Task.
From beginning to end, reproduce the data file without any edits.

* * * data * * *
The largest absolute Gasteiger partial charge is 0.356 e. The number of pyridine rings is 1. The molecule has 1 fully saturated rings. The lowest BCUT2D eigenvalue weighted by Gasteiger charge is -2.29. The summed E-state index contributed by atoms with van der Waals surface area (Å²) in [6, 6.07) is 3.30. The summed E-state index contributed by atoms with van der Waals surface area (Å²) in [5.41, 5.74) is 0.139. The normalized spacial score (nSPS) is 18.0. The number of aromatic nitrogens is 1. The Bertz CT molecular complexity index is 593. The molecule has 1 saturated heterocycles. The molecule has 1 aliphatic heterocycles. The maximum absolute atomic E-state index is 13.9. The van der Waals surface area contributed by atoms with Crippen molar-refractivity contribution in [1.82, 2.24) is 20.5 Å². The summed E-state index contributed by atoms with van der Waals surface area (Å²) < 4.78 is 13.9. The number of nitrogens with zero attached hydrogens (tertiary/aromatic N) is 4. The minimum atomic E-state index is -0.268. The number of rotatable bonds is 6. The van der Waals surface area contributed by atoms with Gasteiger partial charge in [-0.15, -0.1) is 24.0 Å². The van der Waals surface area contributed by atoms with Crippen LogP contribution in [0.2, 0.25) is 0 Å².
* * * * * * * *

The largest absolute Gasteiger partial charge is 0.356 e. The number of pyridine rings is 1. The molecule has 1 fully saturated rings. The lowest BCUT2D eigenvalue weighted by Gasteiger charge is -2.29. The summed E-state index contributed by atoms with van der Waals surface area (Å²) in [6, 6.07) is 3.30. The summed E-state index contributed by atoms with van der Waals surface area (Å²) in [5.41, 5.74) is 0.139. The normalized spacial score (nSPS) is 18.0. The number of aromatic nitrogens is 1. The Bertz CT molecular complexity index is 593. The molecule has 1 saturated heterocycles. The molecule has 1 aliphatic heterocycles. The maximum absolute atomic E-state index is 13.9. The van der Waals surface area contributed by atoms with Crippen molar-refractivity contribution in [1.82, 2.24) is 20.5 Å². The summed E-state index contributed by atoms with van der Waals surface area (Å²) < 4.78 is 13.9. The number of nitrogens with zero attached hydrogens (tertiary/aromatic N) is 4. The minimum atomic E-state index is -0.268. The number of rotatable bonds is 6. The van der Waals surface area contributed by atoms with Gasteiger partial charge in [-0.15, -0.1) is 24.0 Å². The van der Waals surface area contributed by atoms with Crippen LogP contribution in [0.2, 0.25) is 0 Å².